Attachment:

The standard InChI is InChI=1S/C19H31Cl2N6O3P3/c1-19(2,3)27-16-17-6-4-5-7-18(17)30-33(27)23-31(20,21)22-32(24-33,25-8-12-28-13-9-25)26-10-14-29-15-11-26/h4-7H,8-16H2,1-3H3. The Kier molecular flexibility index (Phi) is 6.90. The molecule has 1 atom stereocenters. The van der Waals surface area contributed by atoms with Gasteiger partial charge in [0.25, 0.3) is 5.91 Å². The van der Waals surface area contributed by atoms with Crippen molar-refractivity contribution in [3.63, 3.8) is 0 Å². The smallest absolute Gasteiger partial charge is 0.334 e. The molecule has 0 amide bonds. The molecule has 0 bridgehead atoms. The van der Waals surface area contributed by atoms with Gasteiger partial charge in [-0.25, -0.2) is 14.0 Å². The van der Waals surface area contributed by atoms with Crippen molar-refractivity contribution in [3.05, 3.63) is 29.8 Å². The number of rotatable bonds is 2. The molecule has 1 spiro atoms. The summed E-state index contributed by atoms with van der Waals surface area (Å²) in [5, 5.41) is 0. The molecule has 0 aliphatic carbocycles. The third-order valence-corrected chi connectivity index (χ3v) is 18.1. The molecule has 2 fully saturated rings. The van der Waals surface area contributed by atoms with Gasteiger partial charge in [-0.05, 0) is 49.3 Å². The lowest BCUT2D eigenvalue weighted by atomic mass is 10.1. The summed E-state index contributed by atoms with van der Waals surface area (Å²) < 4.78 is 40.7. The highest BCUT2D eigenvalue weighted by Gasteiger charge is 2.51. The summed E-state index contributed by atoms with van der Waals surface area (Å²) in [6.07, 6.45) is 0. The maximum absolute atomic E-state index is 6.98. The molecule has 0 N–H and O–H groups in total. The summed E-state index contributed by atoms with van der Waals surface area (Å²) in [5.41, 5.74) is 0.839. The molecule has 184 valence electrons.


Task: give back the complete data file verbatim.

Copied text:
The standard InChI is InChI=1S/C19H31Cl2N6O3P3/c1-19(2,3)27-16-17-6-4-5-7-18(17)30-33(27)23-31(20,21)22-32(24-33,25-8-12-28-13-9-25)26-10-14-29-15-11-26/h4-7H,8-16H2,1-3H3. The Kier molecular flexibility index (Phi) is 6.90. The molecule has 1 atom stereocenters. The van der Waals surface area contributed by atoms with Gasteiger partial charge in [0.25, 0.3) is 5.91 Å². The van der Waals surface area contributed by atoms with Crippen molar-refractivity contribution in [3.63, 3.8) is 0 Å². The smallest absolute Gasteiger partial charge is 0.334 e. The molecule has 0 amide bonds. The molecule has 0 bridgehead atoms. The van der Waals surface area contributed by atoms with Gasteiger partial charge in [-0.25, -0.2) is 14.0 Å². The van der Waals surface area contributed by atoms with Crippen molar-refractivity contribution in [3.05, 3.63) is 29.8 Å². The number of rotatable bonds is 2. The molecule has 1 spiro atoms. The summed E-state index contributed by atoms with van der Waals surface area (Å²) in [5, 5.41) is 0. The molecule has 0 aliphatic carbocycles. The third-order valence-corrected chi connectivity index (χ3v) is 18.1. The molecule has 2 fully saturated rings. The van der Waals surface area contributed by atoms with Gasteiger partial charge in [-0.05, 0) is 49.3 Å². The lowest BCUT2D eigenvalue weighted by atomic mass is 10.1. The summed E-state index contributed by atoms with van der Waals surface area (Å²) < 4.78 is 40.7. The highest BCUT2D eigenvalue weighted by Gasteiger charge is 2.51. The summed E-state index contributed by atoms with van der Waals surface area (Å²) in [6.07, 6.45) is 0. The maximum absolute atomic E-state index is 6.98. The molecule has 0 N–H and O–H groups in total. The summed E-state index contributed by atoms with van der Waals surface area (Å²) in [5.41, 5.74) is 0.839. The molecule has 184 valence electrons.